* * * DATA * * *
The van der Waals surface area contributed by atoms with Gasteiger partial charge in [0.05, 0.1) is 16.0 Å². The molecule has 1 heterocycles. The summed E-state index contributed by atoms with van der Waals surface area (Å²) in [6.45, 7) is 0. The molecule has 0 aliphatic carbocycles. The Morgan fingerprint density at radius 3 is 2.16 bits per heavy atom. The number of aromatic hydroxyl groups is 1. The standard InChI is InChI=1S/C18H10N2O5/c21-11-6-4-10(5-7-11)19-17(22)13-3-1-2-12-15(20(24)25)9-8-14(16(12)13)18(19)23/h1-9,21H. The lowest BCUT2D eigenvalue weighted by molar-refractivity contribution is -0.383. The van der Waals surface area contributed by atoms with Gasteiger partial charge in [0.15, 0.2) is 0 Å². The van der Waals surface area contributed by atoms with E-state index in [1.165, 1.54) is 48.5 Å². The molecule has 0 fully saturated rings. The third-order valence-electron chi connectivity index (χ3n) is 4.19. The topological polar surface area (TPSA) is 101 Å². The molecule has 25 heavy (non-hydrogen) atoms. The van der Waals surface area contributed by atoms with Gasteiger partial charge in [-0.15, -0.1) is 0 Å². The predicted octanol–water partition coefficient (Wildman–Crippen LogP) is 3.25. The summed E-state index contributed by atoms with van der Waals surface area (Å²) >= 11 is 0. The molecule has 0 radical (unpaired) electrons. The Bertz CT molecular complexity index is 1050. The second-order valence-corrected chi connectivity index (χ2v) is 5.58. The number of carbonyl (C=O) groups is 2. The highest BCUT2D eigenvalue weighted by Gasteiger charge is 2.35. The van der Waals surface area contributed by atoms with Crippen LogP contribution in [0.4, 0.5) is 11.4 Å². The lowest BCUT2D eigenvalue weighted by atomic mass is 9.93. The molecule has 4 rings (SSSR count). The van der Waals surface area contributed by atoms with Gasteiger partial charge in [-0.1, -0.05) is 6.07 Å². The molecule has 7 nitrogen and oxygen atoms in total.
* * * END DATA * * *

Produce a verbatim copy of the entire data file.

The van der Waals surface area contributed by atoms with Gasteiger partial charge in [0.05, 0.1) is 16.0 Å². The molecule has 1 heterocycles. The summed E-state index contributed by atoms with van der Waals surface area (Å²) in [6.45, 7) is 0. The molecule has 0 aliphatic carbocycles. The Morgan fingerprint density at radius 3 is 2.16 bits per heavy atom. The number of aromatic hydroxyl groups is 1. The standard InChI is InChI=1S/C18H10N2O5/c21-11-6-4-10(5-7-11)19-17(22)13-3-1-2-12-15(20(24)25)9-8-14(16(12)13)18(19)23/h1-9,21H. The lowest BCUT2D eigenvalue weighted by molar-refractivity contribution is -0.383. The van der Waals surface area contributed by atoms with Gasteiger partial charge in [0.15, 0.2) is 0 Å². The van der Waals surface area contributed by atoms with E-state index in [1.165, 1.54) is 48.5 Å². The molecule has 0 fully saturated rings. The third-order valence-electron chi connectivity index (χ3n) is 4.19. The topological polar surface area (TPSA) is 101 Å². The molecule has 25 heavy (non-hydrogen) atoms. The van der Waals surface area contributed by atoms with Gasteiger partial charge in [-0.15, -0.1) is 0 Å². The predicted octanol–water partition coefficient (Wildman–Crippen LogP) is 3.25. The summed E-state index contributed by atoms with van der Waals surface area (Å²) >= 11 is 0. The molecule has 0 radical (unpaired) electrons. The Bertz CT molecular complexity index is 1050. The second-order valence-corrected chi connectivity index (χ2v) is 5.58. The number of carbonyl (C=O) groups is 2. The highest BCUT2D eigenvalue weighted by Gasteiger charge is 2.35. The van der Waals surface area contributed by atoms with Crippen LogP contribution in [0.4, 0.5) is 11.4 Å². The lowest BCUT2D eigenvalue weighted by atomic mass is 9.93. The molecule has 4 rings (SSSR count). The van der Waals surface area contributed by atoms with Gasteiger partial charge in [-0.1, -0.05) is 6.07 Å². The molecule has 7 nitrogen and oxygen atoms in total.